Jeremy showed how the web started out as a new medium for print design, just as TV had started out with stage plays on screen. Only after time does the new medium mature and fine its own form.
Universal access—not just for varying abilities but for everyone in every situation—is what we must always aim for.
Responsive design is not just about media queries, it’s about the mentality and idea of “one web”. The term “mobile web” is dangerous, it implies segregation. The idea of “web apps” in confusing. Most websites are a combination of a document and an app. Gradual support is a necessity and a website should not look the same on every device.
His practical example of designing modular objects (text styles, buttons etc) can be used globally. Layout CSS can be kept separate, to be included in browsing environments that suit it.
Web design should always be content first. The content should dictate the break points for media queries, not device sizes; that’s an interesting thought.
The context of the users has always been important. Devices do not dictate context and we should not deny content on those assumptions, i.e. mobile does not necessarily mean on-the-go/in a rush. Ethan Marcotte also pointed out evidence for this at FOWD London, saying that a vast majority of mobile usage is at home on the sofa. We should be considering the actual capabilities of the device. Similarly we can’t assume desktops are fast and we can dump more superfluous information on the screen.
If you get a chance to see Jeremy’s talk live or on video I highly recommend you watch.
What Makes a Design Seem Intuitive
Jared Spool is a very funny man. He demonstrated with much jest that content will lose focus to bad design. Good design is invisible like good air conditioning (no one ever mentions it when it just works).
Through his research Jared has found that it’s not just pure novelty and it’s not just complexity that can upset a users intuition. We learned about “current knowledge” and “target knowledge” of the user, how they change, and what we can do to align them. He suggested we spend a couple of hours every month watching how users interact.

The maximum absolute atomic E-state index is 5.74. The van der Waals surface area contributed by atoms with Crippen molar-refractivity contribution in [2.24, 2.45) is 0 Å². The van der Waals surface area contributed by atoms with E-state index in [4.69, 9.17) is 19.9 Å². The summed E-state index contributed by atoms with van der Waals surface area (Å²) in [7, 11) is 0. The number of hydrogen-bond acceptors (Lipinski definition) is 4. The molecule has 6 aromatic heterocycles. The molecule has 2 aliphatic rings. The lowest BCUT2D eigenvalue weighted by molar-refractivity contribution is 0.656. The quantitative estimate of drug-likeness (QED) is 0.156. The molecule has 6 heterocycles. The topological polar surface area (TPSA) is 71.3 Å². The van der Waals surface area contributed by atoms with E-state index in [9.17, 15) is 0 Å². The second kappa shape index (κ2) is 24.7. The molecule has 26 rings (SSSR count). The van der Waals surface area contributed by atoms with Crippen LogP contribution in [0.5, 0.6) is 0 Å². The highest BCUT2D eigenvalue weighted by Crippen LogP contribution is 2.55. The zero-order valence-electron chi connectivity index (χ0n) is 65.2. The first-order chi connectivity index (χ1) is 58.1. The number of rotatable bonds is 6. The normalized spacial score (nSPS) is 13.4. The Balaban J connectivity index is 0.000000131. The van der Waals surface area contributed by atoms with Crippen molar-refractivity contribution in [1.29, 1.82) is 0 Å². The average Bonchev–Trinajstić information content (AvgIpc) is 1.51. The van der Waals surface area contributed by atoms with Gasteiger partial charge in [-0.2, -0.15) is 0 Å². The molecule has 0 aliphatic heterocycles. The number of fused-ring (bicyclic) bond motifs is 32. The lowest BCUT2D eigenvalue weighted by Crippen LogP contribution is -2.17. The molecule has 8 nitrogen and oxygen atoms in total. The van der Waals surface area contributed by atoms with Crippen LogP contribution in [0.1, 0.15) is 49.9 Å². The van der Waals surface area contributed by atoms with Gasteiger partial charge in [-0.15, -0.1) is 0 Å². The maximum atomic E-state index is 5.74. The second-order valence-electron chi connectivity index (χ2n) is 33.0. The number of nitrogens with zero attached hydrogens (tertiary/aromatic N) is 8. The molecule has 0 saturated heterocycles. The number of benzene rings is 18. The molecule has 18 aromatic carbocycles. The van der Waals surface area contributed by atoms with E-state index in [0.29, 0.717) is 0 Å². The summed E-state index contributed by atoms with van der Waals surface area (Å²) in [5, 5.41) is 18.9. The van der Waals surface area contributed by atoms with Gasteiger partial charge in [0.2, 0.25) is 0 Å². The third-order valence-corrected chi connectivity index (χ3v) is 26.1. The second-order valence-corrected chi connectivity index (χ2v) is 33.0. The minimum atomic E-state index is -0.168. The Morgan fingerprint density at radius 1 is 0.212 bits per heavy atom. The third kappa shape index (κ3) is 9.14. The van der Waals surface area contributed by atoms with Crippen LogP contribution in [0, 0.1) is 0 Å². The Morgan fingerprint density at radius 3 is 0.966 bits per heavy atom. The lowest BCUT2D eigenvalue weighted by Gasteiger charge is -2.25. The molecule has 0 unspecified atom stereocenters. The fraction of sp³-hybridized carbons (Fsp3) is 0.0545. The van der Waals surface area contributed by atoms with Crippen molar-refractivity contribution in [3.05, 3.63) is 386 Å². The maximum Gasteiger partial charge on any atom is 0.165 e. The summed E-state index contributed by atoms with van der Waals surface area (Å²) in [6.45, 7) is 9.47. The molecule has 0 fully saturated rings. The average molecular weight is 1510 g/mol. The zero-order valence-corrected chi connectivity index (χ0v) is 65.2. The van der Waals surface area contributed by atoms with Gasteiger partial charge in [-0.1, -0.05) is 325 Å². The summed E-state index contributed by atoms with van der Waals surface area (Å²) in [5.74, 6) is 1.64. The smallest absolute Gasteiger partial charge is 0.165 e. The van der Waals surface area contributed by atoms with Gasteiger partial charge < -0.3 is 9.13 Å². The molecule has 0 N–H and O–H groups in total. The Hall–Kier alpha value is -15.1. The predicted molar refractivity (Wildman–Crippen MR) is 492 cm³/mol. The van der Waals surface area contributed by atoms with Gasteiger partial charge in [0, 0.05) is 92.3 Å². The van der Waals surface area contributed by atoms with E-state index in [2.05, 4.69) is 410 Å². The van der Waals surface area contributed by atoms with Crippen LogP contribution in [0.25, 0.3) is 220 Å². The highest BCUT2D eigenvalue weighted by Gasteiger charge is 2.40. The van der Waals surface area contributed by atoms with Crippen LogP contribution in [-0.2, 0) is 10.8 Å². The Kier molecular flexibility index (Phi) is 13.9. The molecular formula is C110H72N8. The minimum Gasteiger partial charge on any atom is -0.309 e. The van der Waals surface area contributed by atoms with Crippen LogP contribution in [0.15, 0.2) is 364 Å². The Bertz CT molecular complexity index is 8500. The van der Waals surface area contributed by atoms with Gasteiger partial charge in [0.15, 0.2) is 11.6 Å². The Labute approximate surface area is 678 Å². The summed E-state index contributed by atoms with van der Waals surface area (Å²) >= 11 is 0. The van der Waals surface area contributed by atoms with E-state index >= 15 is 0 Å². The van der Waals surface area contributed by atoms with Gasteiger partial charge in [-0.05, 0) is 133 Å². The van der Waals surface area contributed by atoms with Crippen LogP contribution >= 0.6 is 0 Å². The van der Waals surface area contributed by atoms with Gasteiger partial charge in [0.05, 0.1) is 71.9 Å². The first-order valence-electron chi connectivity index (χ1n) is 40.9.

What every web designer should know
Jeffrey Zeldman ended the day with a somewhat scattered presentation.
He’s a charismatic and funny guy, though I suspect either hungover or jet-lagged (or both) for today’s performance—and I think he’d be the first to admit the talk didn’t go as planned.
Despite that is was an friendly and humble ending to a great conference that connected everyone. He highlighted the core concepts and ideas that are deeply rooted in every design professional. I can see why Jeffrey is so well respected in our industry.
Final Thoughts on DIBI
I was surprised at the standard of DIBI’s production.
The venue and set up rivalled FOWD in quality and on a purely inspiration-to-talk ratio I think DIBI actually ranked higher. Jeremy Keith’s talk was worth the trip alone, as was Ethan Marcotte’s at FOWD. Gavin Elliot and the team deserve big applause for their efforts.
Speaking of Ethan Marcotte, I read the recently published Responsive Web Design on the train up to Newcastle. I’ve written so much lately on the topic that I won’t write a review. I’ll only say that it is without a doubt _the _most important book for web designers today. Read this book!
Big hello to everyone I met in person! I’m beginning to think Twitter avatars need similar requirements to passport photos. If I didn’t spot you I’ll be at Ampersand next Friday, say hello!